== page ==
UniFoxOs
30th Jan 2015, 10:04
Had exactly the same problem as OP, only I bought a quite expensive "Big Name" little box to play music from my CD collection, now ripped to hard disc. It was advertised as "control from any web browser", and came with what I thought was an unnecessary remote control.

It turned out that the "control" from web browsers allowed you to do the set-up. My vision of sitting comfortably anywhere, playing music selected on my phone/pad/pc/lappie vanished when I discovered that to actually play the music you had to be tied to the TV with the remote.

Everybody else who bought it seemed to find the same. In the end I bought a Pi and set it up myself.

Also - like a lot of things today it seemed to be designed for kids, with "Fisher Price" screens, very small fonts, and text colour not distinguishable from the background.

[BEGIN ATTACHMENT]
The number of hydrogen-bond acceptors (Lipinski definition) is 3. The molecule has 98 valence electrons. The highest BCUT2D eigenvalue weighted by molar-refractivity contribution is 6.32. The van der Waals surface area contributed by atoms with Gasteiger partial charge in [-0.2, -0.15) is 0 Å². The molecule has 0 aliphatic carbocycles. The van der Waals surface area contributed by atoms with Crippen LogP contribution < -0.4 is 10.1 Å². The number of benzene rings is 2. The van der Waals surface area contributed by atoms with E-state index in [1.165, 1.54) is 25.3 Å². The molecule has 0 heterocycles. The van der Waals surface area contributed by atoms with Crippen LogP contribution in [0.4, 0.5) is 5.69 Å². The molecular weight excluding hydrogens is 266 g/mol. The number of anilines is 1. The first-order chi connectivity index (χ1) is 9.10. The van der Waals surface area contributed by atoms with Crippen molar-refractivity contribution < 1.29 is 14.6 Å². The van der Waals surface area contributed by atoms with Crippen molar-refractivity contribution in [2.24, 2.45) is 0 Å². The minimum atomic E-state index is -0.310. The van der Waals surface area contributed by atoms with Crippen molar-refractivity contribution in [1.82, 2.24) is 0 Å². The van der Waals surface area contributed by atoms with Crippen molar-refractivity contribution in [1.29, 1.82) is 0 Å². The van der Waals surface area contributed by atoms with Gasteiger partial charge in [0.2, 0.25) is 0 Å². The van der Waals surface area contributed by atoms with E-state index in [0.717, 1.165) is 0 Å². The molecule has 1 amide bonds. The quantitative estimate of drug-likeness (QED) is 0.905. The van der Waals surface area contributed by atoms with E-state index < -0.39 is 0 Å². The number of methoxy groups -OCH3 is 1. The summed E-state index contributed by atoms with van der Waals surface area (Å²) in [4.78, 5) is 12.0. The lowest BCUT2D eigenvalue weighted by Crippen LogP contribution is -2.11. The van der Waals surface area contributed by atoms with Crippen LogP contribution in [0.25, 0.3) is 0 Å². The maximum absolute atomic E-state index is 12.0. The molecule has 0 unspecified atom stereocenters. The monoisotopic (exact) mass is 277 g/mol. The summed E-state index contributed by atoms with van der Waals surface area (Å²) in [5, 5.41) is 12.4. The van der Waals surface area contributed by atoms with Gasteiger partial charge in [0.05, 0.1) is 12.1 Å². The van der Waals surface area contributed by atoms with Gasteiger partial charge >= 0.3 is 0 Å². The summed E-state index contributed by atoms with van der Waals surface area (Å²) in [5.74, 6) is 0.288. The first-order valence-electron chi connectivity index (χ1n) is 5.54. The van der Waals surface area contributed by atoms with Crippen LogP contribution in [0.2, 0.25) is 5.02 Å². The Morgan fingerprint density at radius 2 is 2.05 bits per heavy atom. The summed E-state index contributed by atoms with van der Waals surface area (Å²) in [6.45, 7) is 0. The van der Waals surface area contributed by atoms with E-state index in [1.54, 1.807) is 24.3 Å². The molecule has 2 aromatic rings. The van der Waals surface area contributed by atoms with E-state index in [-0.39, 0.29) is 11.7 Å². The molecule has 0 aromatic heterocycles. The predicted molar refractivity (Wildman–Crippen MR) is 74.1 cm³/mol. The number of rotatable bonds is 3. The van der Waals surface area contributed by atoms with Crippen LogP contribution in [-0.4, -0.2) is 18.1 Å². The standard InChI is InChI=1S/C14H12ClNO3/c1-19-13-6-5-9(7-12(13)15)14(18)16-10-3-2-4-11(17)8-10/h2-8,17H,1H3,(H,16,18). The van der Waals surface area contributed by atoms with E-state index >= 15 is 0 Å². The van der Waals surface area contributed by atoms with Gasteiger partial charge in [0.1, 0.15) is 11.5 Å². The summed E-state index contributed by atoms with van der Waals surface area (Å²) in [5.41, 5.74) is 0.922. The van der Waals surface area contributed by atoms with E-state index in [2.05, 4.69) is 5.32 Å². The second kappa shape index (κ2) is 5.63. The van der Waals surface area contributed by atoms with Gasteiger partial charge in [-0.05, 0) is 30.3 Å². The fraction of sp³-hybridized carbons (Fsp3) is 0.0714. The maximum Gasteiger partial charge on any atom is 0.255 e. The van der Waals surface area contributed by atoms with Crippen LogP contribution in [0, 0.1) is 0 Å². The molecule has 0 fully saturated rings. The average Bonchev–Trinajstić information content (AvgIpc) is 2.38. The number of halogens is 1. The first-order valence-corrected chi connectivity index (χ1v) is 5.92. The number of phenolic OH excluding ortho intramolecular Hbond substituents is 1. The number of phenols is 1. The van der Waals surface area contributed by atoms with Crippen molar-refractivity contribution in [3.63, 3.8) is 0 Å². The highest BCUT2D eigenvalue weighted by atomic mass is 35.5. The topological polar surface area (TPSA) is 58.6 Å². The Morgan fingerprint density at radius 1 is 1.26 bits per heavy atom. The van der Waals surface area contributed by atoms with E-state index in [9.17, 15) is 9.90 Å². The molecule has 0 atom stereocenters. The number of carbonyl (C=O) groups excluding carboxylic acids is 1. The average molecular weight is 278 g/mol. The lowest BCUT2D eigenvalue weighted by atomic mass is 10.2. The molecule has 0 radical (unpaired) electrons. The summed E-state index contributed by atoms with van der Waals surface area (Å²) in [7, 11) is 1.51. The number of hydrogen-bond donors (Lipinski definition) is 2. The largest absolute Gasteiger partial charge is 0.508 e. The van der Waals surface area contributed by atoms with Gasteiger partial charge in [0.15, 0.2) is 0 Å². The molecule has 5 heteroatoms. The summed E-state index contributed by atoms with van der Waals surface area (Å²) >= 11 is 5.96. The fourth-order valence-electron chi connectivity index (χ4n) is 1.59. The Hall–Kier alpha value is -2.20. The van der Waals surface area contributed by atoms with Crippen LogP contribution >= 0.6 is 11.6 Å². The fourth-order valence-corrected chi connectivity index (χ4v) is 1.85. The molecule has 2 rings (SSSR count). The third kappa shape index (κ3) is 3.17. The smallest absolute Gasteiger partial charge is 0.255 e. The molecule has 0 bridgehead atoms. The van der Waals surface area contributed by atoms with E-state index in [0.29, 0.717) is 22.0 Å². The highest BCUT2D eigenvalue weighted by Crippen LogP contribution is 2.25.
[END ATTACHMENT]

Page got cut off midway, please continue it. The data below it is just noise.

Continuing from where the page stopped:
Tankertrashnav
30th Jan 2015, 10:17
Last night I dreamt I was using an old dial phone and failing to get through because I forgot about button A. Now I'm reading this thread.

Does this belong on the odd coincidences thread? Weird!

Groundgripper
30th Jan 2015, 10:44
How do I persuade them not to bring the infernal gadget to the dining table ?

Put a large jug of water in the middle of the table and tell them any phones brought to the table will be placed in it.:E

GG

Capetonian
30th Jan 2015, 10:58
Why can't designers design cables that don't end up intertwined like mating snakes?

Wonderworld
30th Jan 2015, 11:22
YouTube on Apple TV is great. Youtube vids can also be streamed from an iPad to the TV via Apple TV as well. So 2 options there. :ok:

ExXB
30th Jan 2015, 12:10
Why can't designers design cables that don't end up intertwined like mating snakes?

Simples, tie a loose knot with the two ends of the cable.

panda-k-bear